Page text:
The Sanhedrin weren’t arguing that a miracle had not taken place: the healed beggar was standing right in front of them in the courtroom. The healing couldn’t be denied. Nor did they at all argue with the apostles who were boldly preaching that Jesus had risen from the dead. All the Sanhedrin could do was threaten the apostles.

How did Peter and John respond (v. 19)? Peter and John had a choice to make—obey the religious authorities or obey the command of God. They elected to exercise civil disobedience and chose the way of God.

In the face of open defiance on the part of Peter and John, the Sanhedrin took what action (vv. 21-22)? Their sole option was to threaten the disciples once again. Why not punish them? They recognized that Peter and John had done a miracle and had done nothing deserving of punishment. Plus, the people esteemed Peter and John as heroes. The people would have rebelled if their heroes were punished. 

What did the disciples ask God for (v. 29)? Enable them to speak the Word of God with great boldness. Enable them to do miracles through the name of Jesus (v. 30). God’s will was evident. They were expected to be witnesses (1:8). They were asking God for enablement to speak with boldness. They recognized they were powerless on their own.

Note what this group of Christians did NOT ask God for. They did not ask God to spare them from persecution. They did not ask God to pour out judgment on their enemies. They did not ask God to get them out of this jam but rather to strengthen them in the midst of it with a singular concern that God would be glorified through it all. They serve as a great model for us when we are going through tough times! How does their prayer compare with that of Jesus in John 17:15 (or John 17:6-19 for context)?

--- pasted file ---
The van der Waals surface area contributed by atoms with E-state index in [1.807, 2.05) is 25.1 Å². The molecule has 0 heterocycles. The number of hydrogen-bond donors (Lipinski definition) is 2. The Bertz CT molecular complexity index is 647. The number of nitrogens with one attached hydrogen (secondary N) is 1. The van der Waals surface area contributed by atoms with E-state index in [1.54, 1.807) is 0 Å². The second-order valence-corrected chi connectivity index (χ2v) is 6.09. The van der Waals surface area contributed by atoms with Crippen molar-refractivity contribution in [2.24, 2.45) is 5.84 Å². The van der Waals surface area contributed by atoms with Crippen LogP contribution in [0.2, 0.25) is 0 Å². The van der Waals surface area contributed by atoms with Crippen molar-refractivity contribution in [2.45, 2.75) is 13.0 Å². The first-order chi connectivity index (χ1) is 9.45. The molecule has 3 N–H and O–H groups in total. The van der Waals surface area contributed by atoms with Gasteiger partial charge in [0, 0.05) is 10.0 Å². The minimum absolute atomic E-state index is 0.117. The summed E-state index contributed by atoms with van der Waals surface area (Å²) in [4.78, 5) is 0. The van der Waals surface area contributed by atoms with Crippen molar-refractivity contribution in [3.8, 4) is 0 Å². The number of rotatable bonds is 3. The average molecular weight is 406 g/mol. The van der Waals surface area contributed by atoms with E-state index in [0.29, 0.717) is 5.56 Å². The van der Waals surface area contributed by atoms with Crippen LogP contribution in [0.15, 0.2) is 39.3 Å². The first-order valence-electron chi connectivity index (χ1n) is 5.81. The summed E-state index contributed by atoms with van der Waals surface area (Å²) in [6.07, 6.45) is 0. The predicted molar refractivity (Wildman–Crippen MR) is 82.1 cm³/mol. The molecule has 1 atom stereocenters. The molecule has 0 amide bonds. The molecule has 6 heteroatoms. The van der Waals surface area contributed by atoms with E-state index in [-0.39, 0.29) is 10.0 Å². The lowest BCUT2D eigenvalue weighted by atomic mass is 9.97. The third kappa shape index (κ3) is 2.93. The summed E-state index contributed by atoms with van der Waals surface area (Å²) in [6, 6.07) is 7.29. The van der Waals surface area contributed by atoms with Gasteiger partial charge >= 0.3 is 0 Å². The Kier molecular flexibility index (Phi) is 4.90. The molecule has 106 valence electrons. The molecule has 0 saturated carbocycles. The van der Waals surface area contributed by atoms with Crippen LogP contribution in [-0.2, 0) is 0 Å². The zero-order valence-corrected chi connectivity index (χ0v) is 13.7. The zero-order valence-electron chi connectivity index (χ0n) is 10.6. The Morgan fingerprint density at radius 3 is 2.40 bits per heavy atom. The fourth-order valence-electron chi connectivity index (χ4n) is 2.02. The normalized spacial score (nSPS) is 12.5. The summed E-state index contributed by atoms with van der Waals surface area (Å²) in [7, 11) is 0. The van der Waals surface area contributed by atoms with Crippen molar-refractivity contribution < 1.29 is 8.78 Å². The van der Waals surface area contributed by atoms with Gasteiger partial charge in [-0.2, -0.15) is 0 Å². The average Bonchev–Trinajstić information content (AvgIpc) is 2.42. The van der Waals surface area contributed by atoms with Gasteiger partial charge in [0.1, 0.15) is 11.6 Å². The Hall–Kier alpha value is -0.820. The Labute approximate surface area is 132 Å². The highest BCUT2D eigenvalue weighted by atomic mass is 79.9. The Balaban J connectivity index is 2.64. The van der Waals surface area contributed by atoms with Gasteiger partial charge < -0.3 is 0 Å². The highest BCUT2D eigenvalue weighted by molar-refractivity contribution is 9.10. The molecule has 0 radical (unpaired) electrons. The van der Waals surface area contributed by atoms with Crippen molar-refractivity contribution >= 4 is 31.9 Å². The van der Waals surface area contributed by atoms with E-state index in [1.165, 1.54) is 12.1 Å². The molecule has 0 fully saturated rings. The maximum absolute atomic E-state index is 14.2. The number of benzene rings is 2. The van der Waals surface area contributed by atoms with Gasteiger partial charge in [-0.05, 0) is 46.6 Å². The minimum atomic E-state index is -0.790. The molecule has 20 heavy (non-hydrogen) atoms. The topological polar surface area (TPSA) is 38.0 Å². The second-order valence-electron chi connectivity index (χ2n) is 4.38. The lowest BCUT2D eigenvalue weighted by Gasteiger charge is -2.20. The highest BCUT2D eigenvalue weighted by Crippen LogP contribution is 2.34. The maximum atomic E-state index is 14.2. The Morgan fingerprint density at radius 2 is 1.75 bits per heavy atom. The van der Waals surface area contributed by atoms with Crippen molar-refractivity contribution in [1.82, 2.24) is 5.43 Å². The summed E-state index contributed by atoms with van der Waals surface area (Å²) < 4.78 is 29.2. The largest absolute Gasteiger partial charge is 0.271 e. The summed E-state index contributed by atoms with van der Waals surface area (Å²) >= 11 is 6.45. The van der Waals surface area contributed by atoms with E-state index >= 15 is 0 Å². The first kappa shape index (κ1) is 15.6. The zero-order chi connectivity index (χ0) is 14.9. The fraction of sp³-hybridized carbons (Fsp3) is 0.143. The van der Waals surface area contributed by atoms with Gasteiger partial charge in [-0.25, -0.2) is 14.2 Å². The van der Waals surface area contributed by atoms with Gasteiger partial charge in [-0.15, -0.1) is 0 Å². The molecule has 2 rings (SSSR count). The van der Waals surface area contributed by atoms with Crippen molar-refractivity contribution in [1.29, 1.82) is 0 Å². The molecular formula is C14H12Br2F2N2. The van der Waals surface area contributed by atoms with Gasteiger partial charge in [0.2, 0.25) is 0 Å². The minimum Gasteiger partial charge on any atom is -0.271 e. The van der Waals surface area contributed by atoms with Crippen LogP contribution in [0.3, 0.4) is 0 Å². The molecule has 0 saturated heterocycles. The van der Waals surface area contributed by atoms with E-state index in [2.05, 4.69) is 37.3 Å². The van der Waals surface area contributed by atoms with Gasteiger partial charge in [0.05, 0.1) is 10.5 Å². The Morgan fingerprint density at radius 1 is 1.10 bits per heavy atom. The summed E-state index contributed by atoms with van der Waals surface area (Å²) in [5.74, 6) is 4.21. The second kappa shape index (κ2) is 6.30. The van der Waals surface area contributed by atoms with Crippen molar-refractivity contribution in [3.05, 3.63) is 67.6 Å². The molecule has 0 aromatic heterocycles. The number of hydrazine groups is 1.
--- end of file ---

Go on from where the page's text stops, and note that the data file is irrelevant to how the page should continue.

What do these verses tell us about the people (vv. 27-28)? They realized they were seeing the sovereign hand of God in action. The Holy Spirit was helping them to understand in retrospect what had happened to Jesus.

Was this a second baptism of the Holy Spirit (v. 31)? No. The initial filling with the Holy Spirit is referred to as the Baptism of the Spirit. These believers had already experienced that. Subsequent to the initial Baptism of the Spirit we are commanded to be filled with the Holy Spirit (Ephesians 5:18), which is an ongoing continual process. For Peter, this is the third time he is specifically said to be filled with the Holy Spirit.

What enabled them to speak the Word of God boldly (vv. 31, 33)? Acts 1:8—the power of the Holy Spirit.

Describe the attitude and heart of the believers as they lived out their lives (vv. 32-37)? One of sharing with those in need (also Acts 2:44-45). They shared out of their personal, material possessions including lands and houses. Their unity was not strictly focused on spiritual issues but extended to real life needs. They displayed a sense of responsibility undoubtedly motivated by love for one another.

Introduction of Barnabas to the reader (v. 36). His given Jewish name was “Joseph,” but people called him by his Jewish nickname Barnabas, which means “Son of Encouragement” (Gr. huios parakleseos). The Jews often called a person “son of ___” to denote his or her characteristics (e.g., “son of Beliel”). They probably did so because Barnabas was a constant positive influence on those around him, as further references to him in Acts will demonstrate (cf. 9:27; 11:22-30; 13:1—14:28; 15:2-4, 12, 22, 36-41; 1 Corinthians 9:6).

Why did the religious leaders, throughout the book of Acts, find it impossible to believe that Jesus was the Messiah? The man without the Spirit does not accept the things that come from the Spirit of God, for they are foolishness to him, and he cannot understand them, because they are spiritually discerned (1 Corinthians 2:14, New International Version).

Unless otherwise noted, Scripture quotations are from The ESV® Bible (The Holy Bible, English Standard Version®) copyright © 2001 by Crossway, a publishing ministry of Good News Publishers. This is copyrighted material provided by Officers’ Christian Fellowship (OCF). Permission is granted for use in local groups.